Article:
19 September 2014

Animal Adventures

First was Tony the optimistic tortoise, he belongs to the Worley household, part of their eclectic smallholding's menagerie. He did have a partner but he wandered off never to be seen again, the delights of greenhouse were insufficient to hold his attention and he dug out of the border.  Well now it seems that Tony has also taken a liking to escapism. A shuffling and rustling sound came from the room where his raised two storey tortoise table resides (no effort or expense is spared for Worley livestock, they are the only people I know to have potted up dandelions just to feed the animals!!) shortly followed by a thud - Tony had climbed to the top of his table and mountaineered over the edge only to fall to earth landing shell-side down.  Mr W put him back in his table run, only for similar noises to be heard later that night and he had again climbed out, this time he was put to bed and the lights turned out (that stopped him). After discussions it's been decided that the top tier needs a higher boundary wall which will be this weekends project.  His adventures are quite apt as the optimistic, flying tortoise picture was doing the rounds again on twitter this week (see it here if it's not reached you yet).
Next comes the new cat in the neigbourhood, he's called Toby and is a handsome tiger striped tabby with white socks, he's adopted CMH and has taken to following her home.  His owner says he likes having two houses, well he's not moving into ours, Hebe would soon make sure of that and if she failed then I would have to evict him in favour of breathing!  However, he's a hunter cat and is quite amusing to watch stalking through the field, he does favour small rodents above birds; no, he won't wear a collar he simply shreds them before leaving the broken pieces scattered in his wake and keeping him indoors apparently means his household gets no peace so out he goes.  As his adopted second household so far we've had two vole sized gifts left by the gate (he's learning not to venture into the garden, dog patrol is ensuring he remembers too), Dido very carefully picks them up and delicately drops them at my feet as if to say, "OK, Boss, I've found it and brought it - now what?".  We are faring much better than his primary household who receive very regular 'presents' of the, usually dead, furry kind; the other morning his owner came down for breakfast, made a coffee and sat catching up on the TV news before starting on breakfast proper.  Later a flat mouse was found on the sofa - HB is still shivering with revulsion at thought of it.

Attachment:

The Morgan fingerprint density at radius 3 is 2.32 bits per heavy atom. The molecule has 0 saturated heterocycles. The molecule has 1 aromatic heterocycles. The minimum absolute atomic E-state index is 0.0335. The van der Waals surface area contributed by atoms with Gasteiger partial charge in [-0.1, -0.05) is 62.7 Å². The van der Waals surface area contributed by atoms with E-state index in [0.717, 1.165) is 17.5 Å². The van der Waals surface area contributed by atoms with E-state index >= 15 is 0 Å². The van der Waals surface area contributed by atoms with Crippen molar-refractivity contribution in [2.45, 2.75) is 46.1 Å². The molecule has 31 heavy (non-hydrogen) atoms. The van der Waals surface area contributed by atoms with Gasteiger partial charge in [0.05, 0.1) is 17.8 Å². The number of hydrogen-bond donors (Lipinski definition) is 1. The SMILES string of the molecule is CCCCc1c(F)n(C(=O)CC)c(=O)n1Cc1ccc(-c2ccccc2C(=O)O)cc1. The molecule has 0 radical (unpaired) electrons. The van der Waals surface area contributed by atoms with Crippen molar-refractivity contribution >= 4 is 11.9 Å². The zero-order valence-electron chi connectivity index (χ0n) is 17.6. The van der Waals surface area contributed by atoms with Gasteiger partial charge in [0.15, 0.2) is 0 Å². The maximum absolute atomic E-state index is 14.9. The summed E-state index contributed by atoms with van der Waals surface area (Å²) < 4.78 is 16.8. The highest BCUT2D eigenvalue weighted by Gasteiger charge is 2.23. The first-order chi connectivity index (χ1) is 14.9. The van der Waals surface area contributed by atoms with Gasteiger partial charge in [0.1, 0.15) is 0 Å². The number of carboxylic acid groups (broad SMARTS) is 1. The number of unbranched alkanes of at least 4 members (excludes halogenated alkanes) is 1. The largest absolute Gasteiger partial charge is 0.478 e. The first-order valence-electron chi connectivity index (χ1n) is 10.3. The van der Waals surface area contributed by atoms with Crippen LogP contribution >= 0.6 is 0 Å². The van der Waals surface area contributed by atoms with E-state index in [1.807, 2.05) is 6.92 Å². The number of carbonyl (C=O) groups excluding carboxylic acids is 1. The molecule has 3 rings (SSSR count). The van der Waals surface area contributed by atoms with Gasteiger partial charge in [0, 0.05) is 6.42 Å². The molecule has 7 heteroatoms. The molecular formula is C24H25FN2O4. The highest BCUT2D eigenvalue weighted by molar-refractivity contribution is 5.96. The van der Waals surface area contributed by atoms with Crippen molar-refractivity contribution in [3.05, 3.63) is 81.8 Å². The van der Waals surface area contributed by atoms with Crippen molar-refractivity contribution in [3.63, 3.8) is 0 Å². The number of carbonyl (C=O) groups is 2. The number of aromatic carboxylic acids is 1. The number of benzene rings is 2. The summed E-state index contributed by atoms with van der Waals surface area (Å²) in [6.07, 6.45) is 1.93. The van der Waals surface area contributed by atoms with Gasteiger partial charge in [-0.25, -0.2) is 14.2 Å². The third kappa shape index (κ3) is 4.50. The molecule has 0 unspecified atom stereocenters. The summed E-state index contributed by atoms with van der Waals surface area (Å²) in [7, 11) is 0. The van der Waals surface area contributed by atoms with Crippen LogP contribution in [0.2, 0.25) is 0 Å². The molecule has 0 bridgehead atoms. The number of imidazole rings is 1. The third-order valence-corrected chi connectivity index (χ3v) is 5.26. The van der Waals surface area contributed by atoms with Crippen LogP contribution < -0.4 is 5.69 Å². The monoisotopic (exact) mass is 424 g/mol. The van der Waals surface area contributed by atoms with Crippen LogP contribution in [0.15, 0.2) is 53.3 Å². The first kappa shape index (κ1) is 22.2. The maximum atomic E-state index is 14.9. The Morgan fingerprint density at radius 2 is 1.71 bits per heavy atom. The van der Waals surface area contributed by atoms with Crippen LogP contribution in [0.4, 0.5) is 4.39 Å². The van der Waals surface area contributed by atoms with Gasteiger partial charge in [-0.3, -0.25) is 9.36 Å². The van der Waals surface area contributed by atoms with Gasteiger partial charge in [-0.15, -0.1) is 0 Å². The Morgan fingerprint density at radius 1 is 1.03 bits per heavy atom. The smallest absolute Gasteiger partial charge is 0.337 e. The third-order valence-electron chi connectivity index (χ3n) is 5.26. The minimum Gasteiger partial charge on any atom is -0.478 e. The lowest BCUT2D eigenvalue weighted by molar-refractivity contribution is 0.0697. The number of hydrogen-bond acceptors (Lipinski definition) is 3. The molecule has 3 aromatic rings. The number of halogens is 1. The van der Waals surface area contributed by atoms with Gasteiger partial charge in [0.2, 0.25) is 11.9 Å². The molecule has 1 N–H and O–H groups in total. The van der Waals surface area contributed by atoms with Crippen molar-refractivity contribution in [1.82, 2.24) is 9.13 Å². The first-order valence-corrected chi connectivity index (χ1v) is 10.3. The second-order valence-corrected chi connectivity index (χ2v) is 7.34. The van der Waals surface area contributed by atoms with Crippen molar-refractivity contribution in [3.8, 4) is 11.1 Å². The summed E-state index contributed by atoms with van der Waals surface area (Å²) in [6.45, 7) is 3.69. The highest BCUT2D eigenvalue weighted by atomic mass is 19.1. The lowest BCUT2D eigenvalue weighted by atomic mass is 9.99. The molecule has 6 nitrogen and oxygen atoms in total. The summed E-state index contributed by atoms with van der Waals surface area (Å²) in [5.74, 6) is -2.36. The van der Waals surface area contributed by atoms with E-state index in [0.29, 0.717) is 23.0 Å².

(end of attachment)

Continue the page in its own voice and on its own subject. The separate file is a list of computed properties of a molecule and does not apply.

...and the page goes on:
And last is one of HB's sprollie pups who slid under a gate to gaze at (she promises it was only to gaze and not to investigate more closely and never to chase) the wooly sheep but in doing so also ran into the electric fence. She beat a hasty retreat!

And for the resident arachnaphobe, to help deal with our spider conumdrum partially answering my plea for "ideas for 10 reasons why spiders are wonderful and should be welcomed" OPAL have published a new guide helping identification of common household spiders. Find out more about our eight-legged lodgers here, or download the guide (PDF).

This week the weather has been dire: thick fog every day, and when it rolls out a little it is only replaced by misty, damp, dreich murk all very autumnal particularly the fences and gates festooned with cobwebs decorated with crystalline dew drops, all except for the temperature which has been tropical for the time of year. Last night when I put the dogs out before bed it was 15oC - positively balmy!